“We’re in a ‘blame the police, reward the criminals’ political cycle in this state. I will be working with my colleagues in the House to amend this flawed bill so police can be confident they have the tools necessary to keep the public safe,” he said in a statement issued by his office Monday.
Also new to his office, Jackson County State’s Attorney Joseph Cervantez told The Southern Monday that he takes primary issue with the way the bill was passed. He said the bill was sold as a collaborative effort, but said all but two of the state’s attorneys in Illinois were left in the dark.
“When you ignore 100 state’s attorneys who are in the trenches, that’s not leadership, that’s politics,” Cervantez said.
Not all Southern Illinoisans saw Pritzker's signature on the bill as bad for public safety. Nancy Maxwell is the Carbondale Branch NAACP criminal justice chair. She said this is just the first step toward a more just justice system.
“I think it’s great and I think it’s the beginning,” Maxwell said.
“I do think that this reform bill is long overdue, and I see it being a step in the direction to make things more just and more equitable for all,” Carbondale Branch NAACP President Linda Flowers said Monday.
Flowers said eliminating cash bail will help balance the scales.
“Right now I think the books are stacked against poor people,” Flowers said. She said the elimination of cash bail makes great strides to correct income inequality in the criminal justice system. As it stood before the new law, Flowers said those with means were able to pay their way out of jail, while the poor were resigned to staying in jail until their court date.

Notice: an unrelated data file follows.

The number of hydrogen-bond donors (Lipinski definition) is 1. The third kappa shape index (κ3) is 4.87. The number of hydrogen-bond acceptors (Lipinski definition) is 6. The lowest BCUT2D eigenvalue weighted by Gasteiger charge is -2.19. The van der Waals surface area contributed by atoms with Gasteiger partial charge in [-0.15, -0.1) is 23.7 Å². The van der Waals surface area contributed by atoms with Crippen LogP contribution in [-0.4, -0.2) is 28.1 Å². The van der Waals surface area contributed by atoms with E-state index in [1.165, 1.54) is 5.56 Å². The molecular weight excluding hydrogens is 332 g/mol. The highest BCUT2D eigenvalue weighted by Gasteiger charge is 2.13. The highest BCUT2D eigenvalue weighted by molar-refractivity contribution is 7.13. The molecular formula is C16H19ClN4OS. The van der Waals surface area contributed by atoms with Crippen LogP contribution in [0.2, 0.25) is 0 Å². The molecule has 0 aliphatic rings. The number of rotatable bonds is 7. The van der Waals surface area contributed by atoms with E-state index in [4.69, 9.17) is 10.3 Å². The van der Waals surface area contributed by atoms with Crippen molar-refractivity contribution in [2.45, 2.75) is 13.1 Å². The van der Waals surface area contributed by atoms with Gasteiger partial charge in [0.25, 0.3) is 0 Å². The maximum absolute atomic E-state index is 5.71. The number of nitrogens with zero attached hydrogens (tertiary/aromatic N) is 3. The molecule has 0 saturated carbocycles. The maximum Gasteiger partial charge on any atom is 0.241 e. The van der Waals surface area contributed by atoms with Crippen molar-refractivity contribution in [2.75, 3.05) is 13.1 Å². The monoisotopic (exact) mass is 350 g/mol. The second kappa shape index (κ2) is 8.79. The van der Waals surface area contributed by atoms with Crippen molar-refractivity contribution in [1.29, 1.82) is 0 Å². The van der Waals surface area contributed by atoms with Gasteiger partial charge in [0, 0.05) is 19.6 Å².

While the elimination of cash bail has been given top billing in the debate over the new law, the requirement that all law enforcement officers in the state wear a body camera also made waves. An unfunded mandate, the requirement has some community leaders concerned for what this could mean for future budgets.
In Carbondale, a community that has had loud public debate about the size and cost of its police department, leaders have concerns about the cost of implementing such a big program. Carbondale City Manager Gary Williams said the administrative costs alone of cataloging, storing and processing information requests for the footage could be a big hurdle.
"The legislation does allow us to delay the implementation of this program until 2025 which gives us time to plan for these costs," Carbondale City Manager Gary Williams wrote in an email to The Southern Jan. 15.
Speaking with The Southern Monday, Williams said the city was about to begin budget discussions but did not think the city would immediately make any significant budget changes to prepare for the future expense of using and maintaining a body cam program.
Murphysboro Mayor Will Stephens said his city will review budgets as the law is implemented and make changes where they're needed.
“While some provisions of this bill are commendable, it is my opinion that this bill undermines the ability of communities to keep their residents safe,” Stephens wrote in a statement to The Southern. As to how this might impact future budget years, Stephens said that will be determined as the bill is rolled out.
“The city will review our budgets as the various parts of the bill are implemented, and make adjustments as needed,” he wrote.